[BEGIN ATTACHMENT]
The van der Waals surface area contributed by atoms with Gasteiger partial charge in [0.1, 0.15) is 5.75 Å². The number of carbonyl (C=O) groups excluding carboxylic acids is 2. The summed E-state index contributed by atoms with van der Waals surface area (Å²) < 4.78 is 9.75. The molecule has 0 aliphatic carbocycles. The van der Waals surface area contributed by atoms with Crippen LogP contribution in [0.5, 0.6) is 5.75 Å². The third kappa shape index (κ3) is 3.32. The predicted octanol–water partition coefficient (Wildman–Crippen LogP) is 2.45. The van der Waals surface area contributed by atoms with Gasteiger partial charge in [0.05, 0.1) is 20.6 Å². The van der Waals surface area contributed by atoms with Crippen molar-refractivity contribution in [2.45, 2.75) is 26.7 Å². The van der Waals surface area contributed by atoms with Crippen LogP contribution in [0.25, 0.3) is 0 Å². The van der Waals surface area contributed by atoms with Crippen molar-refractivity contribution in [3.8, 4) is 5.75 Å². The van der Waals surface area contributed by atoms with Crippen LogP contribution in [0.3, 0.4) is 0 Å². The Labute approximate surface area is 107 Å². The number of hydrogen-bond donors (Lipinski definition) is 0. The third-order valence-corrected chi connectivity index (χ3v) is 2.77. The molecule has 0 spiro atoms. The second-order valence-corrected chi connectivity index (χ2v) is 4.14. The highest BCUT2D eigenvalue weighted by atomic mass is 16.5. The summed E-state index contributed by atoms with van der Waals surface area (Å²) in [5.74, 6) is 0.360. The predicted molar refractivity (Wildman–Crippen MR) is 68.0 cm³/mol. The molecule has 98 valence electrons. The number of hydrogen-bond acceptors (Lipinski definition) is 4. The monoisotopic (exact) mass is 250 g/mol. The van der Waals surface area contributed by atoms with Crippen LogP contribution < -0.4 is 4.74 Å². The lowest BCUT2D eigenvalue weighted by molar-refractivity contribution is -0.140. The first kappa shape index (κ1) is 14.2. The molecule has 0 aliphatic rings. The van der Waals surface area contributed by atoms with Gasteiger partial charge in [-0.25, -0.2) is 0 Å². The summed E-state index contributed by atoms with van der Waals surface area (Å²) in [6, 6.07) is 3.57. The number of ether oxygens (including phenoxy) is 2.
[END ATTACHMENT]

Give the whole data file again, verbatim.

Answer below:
The van der Waals surface area contributed by atoms with Gasteiger partial charge in [0.1, 0.15) is 5.75 Å². The number of carbonyl (C=O) groups excluding carboxylic acids is 2. The summed E-state index contributed by atoms with van der Waals surface area (Å²) < 4.78 is 9.75. The molecule has 0 aliphatic carbocycles. The van der Waals surface area contributed by atoms with Crippen LogP contribution in [0.5, 0.6) is 5.75 Å². The third kappa shape index (κ3) is 3.32. The predicted octanol–water partition coefficient (Wildman–Crippen LogP) is 2.45. The van der Waals surface area contributed by atoms with Gasteiger partial charge in [0.05, 0.1) is 20.6 Å². The van der Waals surface area contributed by atoms with Crippen molar-refractivity contribution in [2.45, 2.75) is 26.7 Å². The van der Waals surface area contributed by atoms with Crippen LogP contribution in [0.25, 0.3) is 0 Å². The van der Waals surface area contributed by atoms with Crippen molar-refractivity contribution in [3.8, 4) is 5.75 Å². The van der Waals surface area contributed by atoms with Crippen LogP contribution in [0.3, 0.4) is 0 Å². The Labute approximate surface area is 107 Å². The number of hydrogen-bond donors (Lipinski definition) is 0. The third-order valence-corrected chi connectivity index (χ3v) is 2.77. The molecule has 0 spiro atoms. The second-order valence-corrected chi connectivity index (χ2v) is 4.14. The highest BCUT2D eigenvalue weighted by atomic mass is 16.5. The summed E-state index contributed by atoms with van der Waals surface area (Å²) in [5.74, 6) is 0.360. The predicted molar refractivity (Wildman–Crippen MR) is 68.0 cm³/mol. The molecule has 98 valence electrons. The number of hydrogen-bond acceptors (Lipinski definition) is 4. The monoisotopic (exact) mass is 250 g/mol. The van der Waals surface area contributed by atoms with Crippen LogP contribution < -0.4 is 4.74 Å². The lowest BCUT2D eigenvalue weighted by molar-refractivity contribution is -0.140. The first kappa shape index (κ1) is 14.2. The molecule has 0 aliphatic rings. The van der Waals surface area contributed by atoms with Gasteiger partial charge in [-0.25, -0.2) is 0 Å². The summed E-state index contributed by atoms with van der Waals surface area (Å²) in [6, 6.07) is 3.57. The number of ether oxygens (including phenoxy) is 2.